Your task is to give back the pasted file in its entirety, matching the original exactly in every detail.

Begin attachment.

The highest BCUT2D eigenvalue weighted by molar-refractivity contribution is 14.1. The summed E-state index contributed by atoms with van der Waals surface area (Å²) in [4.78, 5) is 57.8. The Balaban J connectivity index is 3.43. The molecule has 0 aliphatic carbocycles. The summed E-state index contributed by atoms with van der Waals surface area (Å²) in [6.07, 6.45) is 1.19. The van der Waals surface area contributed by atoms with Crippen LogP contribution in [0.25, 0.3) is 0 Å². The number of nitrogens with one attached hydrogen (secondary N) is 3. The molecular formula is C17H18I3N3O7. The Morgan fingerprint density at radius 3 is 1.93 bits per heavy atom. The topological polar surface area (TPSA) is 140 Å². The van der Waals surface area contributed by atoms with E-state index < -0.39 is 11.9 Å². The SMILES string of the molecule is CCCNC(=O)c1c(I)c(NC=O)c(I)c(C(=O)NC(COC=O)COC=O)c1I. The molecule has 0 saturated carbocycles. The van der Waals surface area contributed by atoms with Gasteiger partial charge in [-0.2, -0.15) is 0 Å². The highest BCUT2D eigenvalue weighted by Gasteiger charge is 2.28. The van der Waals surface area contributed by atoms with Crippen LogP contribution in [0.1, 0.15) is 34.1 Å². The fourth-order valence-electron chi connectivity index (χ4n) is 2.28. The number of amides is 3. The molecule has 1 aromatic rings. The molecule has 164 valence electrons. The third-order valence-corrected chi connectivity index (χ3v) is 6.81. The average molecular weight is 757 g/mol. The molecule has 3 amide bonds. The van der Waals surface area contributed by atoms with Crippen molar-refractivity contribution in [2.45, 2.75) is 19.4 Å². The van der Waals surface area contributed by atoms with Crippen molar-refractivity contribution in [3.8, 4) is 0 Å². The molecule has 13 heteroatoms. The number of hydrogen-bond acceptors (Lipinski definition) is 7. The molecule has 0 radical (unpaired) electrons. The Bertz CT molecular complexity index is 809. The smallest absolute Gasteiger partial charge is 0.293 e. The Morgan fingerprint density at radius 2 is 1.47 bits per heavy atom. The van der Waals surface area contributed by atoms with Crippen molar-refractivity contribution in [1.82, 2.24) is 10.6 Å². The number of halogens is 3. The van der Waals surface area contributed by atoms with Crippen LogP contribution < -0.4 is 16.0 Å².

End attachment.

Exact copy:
The highest BCUT2D eigenvalue weighted by molar-refractivity contribution is 14.1. The summed E-state index contributed by atoms with van der Waals surface area (Å²) in [4.78, 5) is 57.8. The Balaban J connectivity index is 3.43. The molecule has 0 aliphatic carbocycles. The summed E-state index contributed by atoms with van der Waals surface area (Å²) in [6.07, 6.45) is 1.19. The van der Waals surface area contributed by atoms with Crippen LogP contribution in [0.25, 0.3) is 0 Å². The number of nitrogens with one attached hydrogen (secondary N) is 3. The molecular formula is C17H18I3N3O7. The Morgan fingerprint density at radius 3 is 1.93 bits per heavy atom. The topological polar surface area (TPSA) is 140 Å². The van der Waals surface area contributed by atoms with E-state index < -0.39 is 11.9 Å². The SMILES string of the molecule is CCCNC(=O)c1c(I)c(NC=O)c(I)c(C(=O)NC(COC=O)COC=O)c1I. The molecule has 0 saturated carbocycles. The van der Waals surface area contributed by atoms with Gasteiger partial charge in [-0.2, -0.15) is 0 Å². The highest BCUT2D eigenvalue weighted by Gasteiger charge is 2.28. The van der Waals surface area contributed by atoms with Crippen LogP contribution in [0.1, 0.15) is 34.1 Å². The fourth-order valence-electron chi connectivity index (χ4n) is 2.28. The number of amides is 3. The molecule has 1 aromatic rings. The molecule has 164 valence electrons. The third-order valence-corrected chi connectivity index (χ3v) is 6.81. The average molecular weight is 757 g/mol. The molecule has 3 amide bonds. The van der Waals surface area contributed by atoms with Crippen molar-refractivity contribution in [2.45, 2.75) is 19.4 Å². The van der Waals surface area contributed by atoms with Crippen molar-refractivity contribution in [3.8, 4) is 0 Å². The molecule has 13 heteroatoms. The number of hydrogen-bond acceptors (Lipinski definition) is 7. The molecule has 0 radical (unpaired) electrons. The Bertz CT molecular complexity index is 809. The smallest absolute Gasteiger partial charge is 0.293 e. The Morgan fingerprint density at radius 2 is 1.47 bits per heavy atom. The van der Waals surface area contributed by atoms with Crippen molar-refractivity contribution in [1.82, 2.24) is 10.6 Å². The number of halogens is 3. The van der Waals surface area contributed by atoms with Crippen LogP contribution < -0.4 is 16.0 Å².